How nations that go to war perceive themselves
Every president of the postwar era longed for the approval of Walter Lippmann, the voice of the Eastern establishment. Here, Lippmann praised Kennedy for avoiding nuclear war during the Cuban missile crisis.
Those of a skeptical nature in the United Kingdom and in France have raised the question of whether the United States could be trusted to defend the NATO countries in all contingencies, and if not, whether it might be wiser to have a nuclear striking force of European origin. This is Walter Lippmann's resounding answer, which he delivered in Paris on the occasion of the seventy-fifth anniversary of the Paris Herald-Tribune.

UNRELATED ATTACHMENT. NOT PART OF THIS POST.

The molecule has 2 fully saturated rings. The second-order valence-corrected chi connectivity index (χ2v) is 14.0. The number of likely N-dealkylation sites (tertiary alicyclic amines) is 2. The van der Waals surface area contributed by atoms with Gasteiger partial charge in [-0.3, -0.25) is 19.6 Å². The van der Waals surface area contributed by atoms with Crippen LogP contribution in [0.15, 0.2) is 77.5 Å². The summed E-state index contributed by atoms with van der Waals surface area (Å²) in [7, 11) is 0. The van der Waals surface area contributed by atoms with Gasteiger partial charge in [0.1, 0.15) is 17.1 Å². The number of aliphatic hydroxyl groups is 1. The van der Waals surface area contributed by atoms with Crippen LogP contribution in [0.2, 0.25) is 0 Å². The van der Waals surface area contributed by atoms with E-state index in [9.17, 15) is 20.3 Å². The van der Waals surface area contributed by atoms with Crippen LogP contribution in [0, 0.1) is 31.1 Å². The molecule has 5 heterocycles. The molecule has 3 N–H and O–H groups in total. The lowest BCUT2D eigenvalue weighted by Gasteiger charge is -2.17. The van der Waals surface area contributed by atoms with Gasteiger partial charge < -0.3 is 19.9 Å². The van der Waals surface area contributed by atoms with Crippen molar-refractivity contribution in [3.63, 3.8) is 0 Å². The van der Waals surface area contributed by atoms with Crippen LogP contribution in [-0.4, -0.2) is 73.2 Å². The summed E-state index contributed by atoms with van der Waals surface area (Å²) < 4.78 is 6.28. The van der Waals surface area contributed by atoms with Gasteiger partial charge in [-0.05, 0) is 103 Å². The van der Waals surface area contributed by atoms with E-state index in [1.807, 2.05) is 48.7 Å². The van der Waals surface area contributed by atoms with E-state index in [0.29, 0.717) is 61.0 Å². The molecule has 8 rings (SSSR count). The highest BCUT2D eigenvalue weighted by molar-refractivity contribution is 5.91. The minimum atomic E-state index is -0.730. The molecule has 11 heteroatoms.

It was after several visits to the National Gallery in Washington to see the paintings from the Berlin galleries that WALTER LIPPMAN, made newly aware of the inaccessibility of most great works of art, reached these conclusions about the museum of the future. This paper is the substance of an address delivered at the annual meeting of the American Association of Museums
“No man has ever thought out an absolute or a universal ideal in politics, for the simple reason that nobody knows enough, or can know enough, to do it.”